Friday, January 01, 2010

Happy 2010! It's a new year and with that comes a new chance to reach your golf goals. Want to finally lose that slice? Lower your handicap? Top 100 Teacher Brady Riggs will be online Tuesday at noon Eastern LIVE to answer your questions, review your swing videos and offer up tips to help you reach more fairways and sink more putts. Leave a question now to be first in line and check back Tuesday. My most sincere apologies to those I didn't get to. Heading out to the lesson tee as we speak. Get those questions in early next week so we can make sure to answer them. Thanks to everyone for starting out 2010 with a bang. See everyone on the blog next week! GO PACKERS! Christian asks at 1:30: Brady,
I've posted my swing twice before and you told me both times to get
my weight off my heels at address so I don't lose my tushline. I think
I finally listened this time :-). Other than that I see that my hips
are stalling and I am flipping through impact. Any advice for that? Do
you see anything else that I should be working on?
Face: DTL: Thanks,
ChristianHey Christian, good to see the swing again. BTW, I have no idea how you can swing in that weather, it is 78 today in Southern California and I am wearing a windbreaker! The tush line looks 100% better, nice job. The next piece of the puzzle is your swing path. The club is attacking on a path less inside than I would like to see. As a result, your club is exiting too far left after impact hurting your clubhead speed, slowing down the clubface rotation and creating a bit of a chicken wing with your left arm. The club needs to come more from behind you on the downswing so it can go more away from you after impact. This will help your extension for sure, and allow the clubface to rotate properly through impact producing a slight draw for your ball flight. Basically, your swing needs to be more around and less up and down. As you think of swinging more out through impact, your club will get more inside coming down and it will probably be a bit across the line at the top. That is all fine and can be adjusted if you over do it. Send in the new stuff as soon as you can and get some handwarmers in your pockets. BURRRRR!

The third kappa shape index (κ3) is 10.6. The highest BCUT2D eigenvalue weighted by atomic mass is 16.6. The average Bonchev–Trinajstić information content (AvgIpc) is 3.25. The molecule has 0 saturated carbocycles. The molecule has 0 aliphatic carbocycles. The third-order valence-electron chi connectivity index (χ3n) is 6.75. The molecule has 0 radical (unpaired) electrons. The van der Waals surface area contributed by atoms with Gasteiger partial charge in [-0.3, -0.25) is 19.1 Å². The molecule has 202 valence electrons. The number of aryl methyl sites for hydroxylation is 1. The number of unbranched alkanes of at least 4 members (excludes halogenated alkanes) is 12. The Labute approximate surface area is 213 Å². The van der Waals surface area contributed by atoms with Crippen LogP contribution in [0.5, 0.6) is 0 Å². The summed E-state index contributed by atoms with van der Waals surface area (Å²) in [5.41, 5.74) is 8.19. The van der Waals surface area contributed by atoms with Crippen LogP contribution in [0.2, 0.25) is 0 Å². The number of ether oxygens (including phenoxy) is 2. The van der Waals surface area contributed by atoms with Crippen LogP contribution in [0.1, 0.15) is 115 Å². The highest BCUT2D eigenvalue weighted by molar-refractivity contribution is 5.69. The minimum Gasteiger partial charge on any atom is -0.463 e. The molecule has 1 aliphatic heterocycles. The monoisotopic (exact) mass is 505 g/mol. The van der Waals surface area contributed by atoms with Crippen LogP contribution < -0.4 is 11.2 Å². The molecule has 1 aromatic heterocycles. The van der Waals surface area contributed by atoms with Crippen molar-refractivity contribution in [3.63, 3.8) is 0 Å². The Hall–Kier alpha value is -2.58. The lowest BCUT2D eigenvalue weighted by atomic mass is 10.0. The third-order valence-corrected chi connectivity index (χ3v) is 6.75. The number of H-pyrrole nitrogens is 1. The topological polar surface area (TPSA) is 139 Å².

Marc asks at 1:10: Hi Brady
I have seen a few different articles/teachers promoting a swing
where you start the actual swing with the club in the halfway back
position and then all you do to complete the backswing is turn your
shoulders to the top. It eliminates the entire takeaway from the ball
(and the problems that could arise from it). I have also seen quite a
few tour pros use similar versions of this drill on the range at tour
I have tried it works quite well as it seems to always get you into
a good position at the top. I wonder why people and tour players don't
actually play this way the whole time.
What are your views on it and it's benefits?